• anna singer

Familiarity breeds... Comfort

Everybody knows shortcuts, right? Of course not. My folks have no idea what they are, but it doesn’t stop them getting things done. They often follow what we might call, the scenic route. It takes a bit longer, but they get there in  the end. This is their learned behaviour. Even though the icons in their software highlight what the shortcuts are, they still don’t use them. This could be in part because the labelling is not clear enough, but it might also be that they have no inclination to learn them.


Even if learned behaviour is more complicated, a user will normally tend towards it due to familiarity and even loyalty. This is a hard pattern to break.


When asking a user to change their behavioural patterns we need to ask ourselves a couple of questions:

  • Will the new pattern really benefit the user, or are we implementing it to appear ‘cool’ (insert whatever adjective here)?

  • If the new pattern is going to be useful, how do we get the users to adopt it?


Often the user will need to be invested in the product in order to invest their time in learning. Why, after all, learn a new process that you’re only going to utilise once or twice. Consider if your website/application is for one-off use, or returning users.

Accept that not every user will change their behaviour. You may have a mix of novice users and advanced users. In which case, it might be enough that your advanced users adopt.


Carefully consider how you present the new pattern/feature. The interface should make it clear via style, placement and/or labelling.


So, now you’ve got the user to notice the new behavioural pattern required of them, they’ll use it, right? If only it were that simple! Now you’re up against ‘momentum behaviour’. Jakob Nielsen describes momentum behaviour as follows:


Sticking to a chosen approach, even after looking at a better option.

So, even though you’ve made your new process really clear and appealing, it still might not be adopted. This is because as users, if we’ve done something in the past we repeat rather than create a new pattern of behaviour. Even if our learned behaviour is more complicated we may tend towards it due to familiarity, and comfort.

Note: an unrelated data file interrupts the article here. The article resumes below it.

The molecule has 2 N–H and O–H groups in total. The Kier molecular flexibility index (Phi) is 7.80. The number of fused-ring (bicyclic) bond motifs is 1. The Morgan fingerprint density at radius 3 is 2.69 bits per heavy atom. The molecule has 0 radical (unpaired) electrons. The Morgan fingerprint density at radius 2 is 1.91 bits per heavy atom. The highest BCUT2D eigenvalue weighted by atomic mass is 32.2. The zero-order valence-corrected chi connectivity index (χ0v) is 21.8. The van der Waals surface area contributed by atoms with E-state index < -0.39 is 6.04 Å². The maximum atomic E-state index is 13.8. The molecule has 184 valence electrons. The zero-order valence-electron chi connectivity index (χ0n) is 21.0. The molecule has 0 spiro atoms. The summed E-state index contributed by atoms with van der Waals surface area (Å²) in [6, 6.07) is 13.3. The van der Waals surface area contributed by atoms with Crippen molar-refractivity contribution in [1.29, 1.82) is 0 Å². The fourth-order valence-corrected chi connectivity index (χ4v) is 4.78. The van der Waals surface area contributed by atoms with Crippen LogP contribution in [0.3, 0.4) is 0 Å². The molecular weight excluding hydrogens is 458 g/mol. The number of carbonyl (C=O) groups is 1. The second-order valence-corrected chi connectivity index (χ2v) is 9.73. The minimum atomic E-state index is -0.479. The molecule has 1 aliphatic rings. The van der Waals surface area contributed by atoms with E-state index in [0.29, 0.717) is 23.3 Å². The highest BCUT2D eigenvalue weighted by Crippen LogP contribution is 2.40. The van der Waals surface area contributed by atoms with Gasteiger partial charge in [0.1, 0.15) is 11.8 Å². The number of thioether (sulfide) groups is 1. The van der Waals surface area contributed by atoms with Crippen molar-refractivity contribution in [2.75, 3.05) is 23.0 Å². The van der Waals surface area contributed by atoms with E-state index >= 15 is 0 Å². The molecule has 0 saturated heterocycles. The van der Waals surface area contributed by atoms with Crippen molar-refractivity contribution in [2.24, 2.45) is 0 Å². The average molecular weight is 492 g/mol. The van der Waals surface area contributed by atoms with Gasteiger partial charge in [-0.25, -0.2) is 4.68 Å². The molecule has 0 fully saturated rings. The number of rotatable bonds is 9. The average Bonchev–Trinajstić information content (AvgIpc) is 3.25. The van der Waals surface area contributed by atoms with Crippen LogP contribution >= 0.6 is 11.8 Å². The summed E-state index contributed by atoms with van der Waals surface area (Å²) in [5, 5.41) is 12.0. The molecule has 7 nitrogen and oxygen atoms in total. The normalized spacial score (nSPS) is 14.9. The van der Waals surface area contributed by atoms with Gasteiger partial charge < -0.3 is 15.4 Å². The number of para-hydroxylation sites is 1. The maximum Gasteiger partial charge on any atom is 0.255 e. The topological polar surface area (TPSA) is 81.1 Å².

Ultimately it comes down to cost and gain. Does the the gain of using the new process outweighs the cost of learning it? And this will depend on how often the user interacts with your software, and for what purposes.


The moral of the tale? Be careful asking your users to break their learned patterns unless there is something very real for them to gain. If they invest time in learning something that has little gain, they will not be happy users.


There’s more information about Behavioural Momentum on Wikipedia. It gets a bit (OK, a lot) sciency, but it’s really fascinating stuff.

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My folks are the ultimate UX practitioners. They made parenting look so darned simple (which, for the record, it's really not).

Behind my carefree upbringing was a complex structure that I couldn't see; a constantly evolving architecture of morality, ethics, education and boundaries. My folks had some pretty stern error messages too, but, I'll not lie, they were necessary. Their project is ongoing, but requires fewer updates these days.

I'm a London based practitioner bringing UX into real life, and real life into UX.